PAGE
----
/ 26 April 2024

Textile pollution: What is it, why it’s problematic and what must be done

A local textile worker labels items in a clothing factory in Maseru.
The textile industry is one of the important in South Africa. It employs around 80 000 people and provides important exports, but textile pollution is a serious problem

The textile industry is one of the important in South Africa. It employs around 80 000 people and provides important exports. Yet, textile pollution is a serious problem locally and more broadly on the continent.

Textiles are fabrics or clothing, mostly made up of fibres. These fibres can be synthetic, man-made, plant and animal. Synthetic fibres, for example, include polyester, man-made ones include rayon, which is made from trees, and plant-based fibres can be made from cotton or hemp. Animal fibre can be derived from wool or silk, for example. 

Clothing production is on the rise and is set to reach over 200 billion garments worldwide by 2030. 

So what’s the problem? The discarding of these textiles is extremely polluting. Many of them end up in landfills. In 2022, around 1.1 million tonnes of waste was disposed of in landfills. Almost 7% of that was textiles — around 70 300 tonnes. If one were to compare, plastic makes up just short of 200 000 tonnes of waste in landfills. These numbers exclude private landfills. 

The textiles in these landfills release methane, a harmful greenhouse gas and contributor to global warming. On top of that, the dyes and the chemicals in the fabrics can leach into soil and contaminate surface and groundwater. 

The other problem is that textile production requires high volumes of water. Water is needed for wet textile processing. A report by Greenpeace found that wet textile processing involves pretreatment, dyeing, printing, laundry and finishing. This process uses 85% of the textile supply chain’s water stock.

The UN found that the amount of water needed to manufacture a pair of jeans is around 8 000 litres, which is the same amount as drinking water for one person for seven years. 

With fashion evolving as fast as it is, people are quick to discard their clothes to keep up with trends. This might be a good time to remember South Africa is a water-scarce nation. 

Additional problems with this is that polyester and other microplastics in these textiles find their way into the water. Inadequate water treatment leads to the microplastics finding their way into the water.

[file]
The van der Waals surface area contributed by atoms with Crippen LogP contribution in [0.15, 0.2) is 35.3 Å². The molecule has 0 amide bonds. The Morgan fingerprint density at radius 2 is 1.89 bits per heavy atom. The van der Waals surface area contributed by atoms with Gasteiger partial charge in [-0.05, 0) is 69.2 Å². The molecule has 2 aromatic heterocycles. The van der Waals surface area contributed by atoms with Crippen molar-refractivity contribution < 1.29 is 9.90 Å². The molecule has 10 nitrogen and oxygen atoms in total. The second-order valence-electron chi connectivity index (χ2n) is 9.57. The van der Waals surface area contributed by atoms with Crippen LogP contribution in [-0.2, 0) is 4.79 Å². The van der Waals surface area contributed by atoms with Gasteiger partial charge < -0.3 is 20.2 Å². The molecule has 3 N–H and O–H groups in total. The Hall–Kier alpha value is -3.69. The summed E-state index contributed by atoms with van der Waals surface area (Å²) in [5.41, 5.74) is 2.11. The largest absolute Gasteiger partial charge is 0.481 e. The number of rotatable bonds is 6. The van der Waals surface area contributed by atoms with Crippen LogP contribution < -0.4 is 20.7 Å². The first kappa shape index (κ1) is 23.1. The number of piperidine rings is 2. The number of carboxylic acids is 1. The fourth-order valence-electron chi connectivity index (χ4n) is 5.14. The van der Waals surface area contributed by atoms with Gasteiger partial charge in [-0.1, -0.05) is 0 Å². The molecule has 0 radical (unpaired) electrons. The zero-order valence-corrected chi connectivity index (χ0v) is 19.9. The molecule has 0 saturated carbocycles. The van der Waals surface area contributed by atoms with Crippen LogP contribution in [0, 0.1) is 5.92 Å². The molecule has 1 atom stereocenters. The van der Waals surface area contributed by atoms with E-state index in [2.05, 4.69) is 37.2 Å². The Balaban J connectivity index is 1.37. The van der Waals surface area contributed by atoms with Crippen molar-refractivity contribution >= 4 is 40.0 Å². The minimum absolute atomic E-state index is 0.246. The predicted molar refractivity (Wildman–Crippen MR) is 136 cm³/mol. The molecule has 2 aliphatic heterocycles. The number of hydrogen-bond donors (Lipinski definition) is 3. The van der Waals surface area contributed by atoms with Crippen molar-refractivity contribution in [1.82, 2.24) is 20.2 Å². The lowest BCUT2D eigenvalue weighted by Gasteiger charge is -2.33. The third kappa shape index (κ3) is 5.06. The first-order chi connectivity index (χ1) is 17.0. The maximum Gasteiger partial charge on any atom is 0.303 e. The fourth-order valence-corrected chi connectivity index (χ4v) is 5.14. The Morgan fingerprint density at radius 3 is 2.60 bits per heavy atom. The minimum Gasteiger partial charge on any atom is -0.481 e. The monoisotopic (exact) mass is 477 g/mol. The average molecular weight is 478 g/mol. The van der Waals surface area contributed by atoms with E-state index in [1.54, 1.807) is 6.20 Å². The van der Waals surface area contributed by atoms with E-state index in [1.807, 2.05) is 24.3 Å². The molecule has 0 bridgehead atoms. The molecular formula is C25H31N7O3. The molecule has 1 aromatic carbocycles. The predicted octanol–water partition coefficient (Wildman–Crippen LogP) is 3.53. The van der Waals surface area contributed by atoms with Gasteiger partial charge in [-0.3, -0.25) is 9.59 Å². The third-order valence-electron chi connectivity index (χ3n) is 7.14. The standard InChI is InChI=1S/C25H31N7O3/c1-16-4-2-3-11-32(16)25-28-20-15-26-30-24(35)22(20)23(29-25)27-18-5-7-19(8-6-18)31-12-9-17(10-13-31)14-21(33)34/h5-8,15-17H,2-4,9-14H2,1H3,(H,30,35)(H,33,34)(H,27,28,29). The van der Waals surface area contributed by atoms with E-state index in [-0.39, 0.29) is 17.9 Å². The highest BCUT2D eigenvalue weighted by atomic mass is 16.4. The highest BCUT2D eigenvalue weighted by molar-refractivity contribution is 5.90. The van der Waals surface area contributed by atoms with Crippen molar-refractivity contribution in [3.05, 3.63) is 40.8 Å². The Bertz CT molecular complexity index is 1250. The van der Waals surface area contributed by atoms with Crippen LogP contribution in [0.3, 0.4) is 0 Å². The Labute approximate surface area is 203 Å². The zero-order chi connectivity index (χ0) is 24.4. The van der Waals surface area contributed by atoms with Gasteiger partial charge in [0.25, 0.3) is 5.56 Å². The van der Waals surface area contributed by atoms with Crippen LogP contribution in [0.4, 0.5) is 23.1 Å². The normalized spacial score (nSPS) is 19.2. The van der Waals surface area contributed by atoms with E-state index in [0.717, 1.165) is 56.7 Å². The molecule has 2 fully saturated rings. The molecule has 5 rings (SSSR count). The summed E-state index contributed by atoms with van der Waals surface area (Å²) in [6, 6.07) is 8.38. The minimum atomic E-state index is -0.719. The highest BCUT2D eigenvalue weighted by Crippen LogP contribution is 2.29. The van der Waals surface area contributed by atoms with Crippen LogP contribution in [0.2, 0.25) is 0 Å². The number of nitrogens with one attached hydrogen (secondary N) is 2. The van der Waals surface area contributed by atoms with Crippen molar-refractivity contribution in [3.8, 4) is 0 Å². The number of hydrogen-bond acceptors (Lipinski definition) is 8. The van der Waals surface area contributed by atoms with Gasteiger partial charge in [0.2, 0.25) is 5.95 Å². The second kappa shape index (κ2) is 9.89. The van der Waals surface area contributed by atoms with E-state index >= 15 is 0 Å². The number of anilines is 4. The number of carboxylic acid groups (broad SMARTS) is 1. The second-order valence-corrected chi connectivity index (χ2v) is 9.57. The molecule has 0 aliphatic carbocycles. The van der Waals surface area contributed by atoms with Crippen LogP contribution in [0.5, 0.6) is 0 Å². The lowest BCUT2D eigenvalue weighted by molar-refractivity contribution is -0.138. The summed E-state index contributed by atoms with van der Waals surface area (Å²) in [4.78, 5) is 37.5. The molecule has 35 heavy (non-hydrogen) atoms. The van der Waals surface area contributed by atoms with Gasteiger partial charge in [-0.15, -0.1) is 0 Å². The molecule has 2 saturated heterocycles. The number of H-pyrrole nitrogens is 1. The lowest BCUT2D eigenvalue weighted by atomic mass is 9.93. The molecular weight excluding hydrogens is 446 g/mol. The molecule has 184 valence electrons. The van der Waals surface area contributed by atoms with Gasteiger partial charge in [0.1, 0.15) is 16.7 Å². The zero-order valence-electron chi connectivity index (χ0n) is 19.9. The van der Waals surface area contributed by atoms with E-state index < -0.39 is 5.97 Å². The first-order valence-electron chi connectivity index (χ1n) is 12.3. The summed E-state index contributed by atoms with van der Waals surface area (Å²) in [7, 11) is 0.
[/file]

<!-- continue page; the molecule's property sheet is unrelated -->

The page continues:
Microplastics are known to cause reproductive harm and stress to the liver in people. Their effects on aquatic life are well known and include drowning, strangling and suffocating. 

Another Greenpeace report found that around 35% of primary microplastics in the oceans are from washing synthetic textiles.

There is also the climate problem. The industry contributes 8% to 10% of global carbon emissions. Textiles transported globally require fossil fuels. Many clothes are also incinerated in landfills, causing more damage to the atmosphere.

The problems of textile pollution are clear, so what must be done? 

The first step is to increase recycling and reuse of textiles. Reducing textile purchases is another solution. It is imperative to slow down clothing purchases as much as possible. 

A report by Elize Hattingh and Nicola Jenkin recommends the following.

Improve product durability, repairability and recyclability. This can be done by carefully choosing materials that increase longevity, durability and repairability. Textiles must enhance colour and fabric resistance for longevity and durability. It is important to reduce the use of difficult-to-recycle fibres and materials.

Clothes must be multifunctional and fit for purpose. They must be repairable in the sense that they have accessories such as repair kits and buttons. They must be designed for disassembly to reuse and recycle.

The second-hand market needs to be enabled and capacitated so it can thrive. Second-hand clothes can be repaired and refurbished to fall in line with modern fashion. 

A just transition must be put into place that ensures the industry doesn’t suffer job cuts so that textiles can be imported less and formalised locally so it can decarbonise. There needs to be a link between recyclers and clothing-makers. There is scope for the industry to create a thriving second-hand textile market, with South Africa leading the way on the continent.

The recycling rate of textiles isare shocking and this needs urgent improvement.

There is scope for a circular economy which will improve the industry. This “circular economy approach aims to extend the life of textile products through reuse and repair and keep end-of-life materials in the economy through recycling”, according to a study by the US National Institute for Standards and Technology.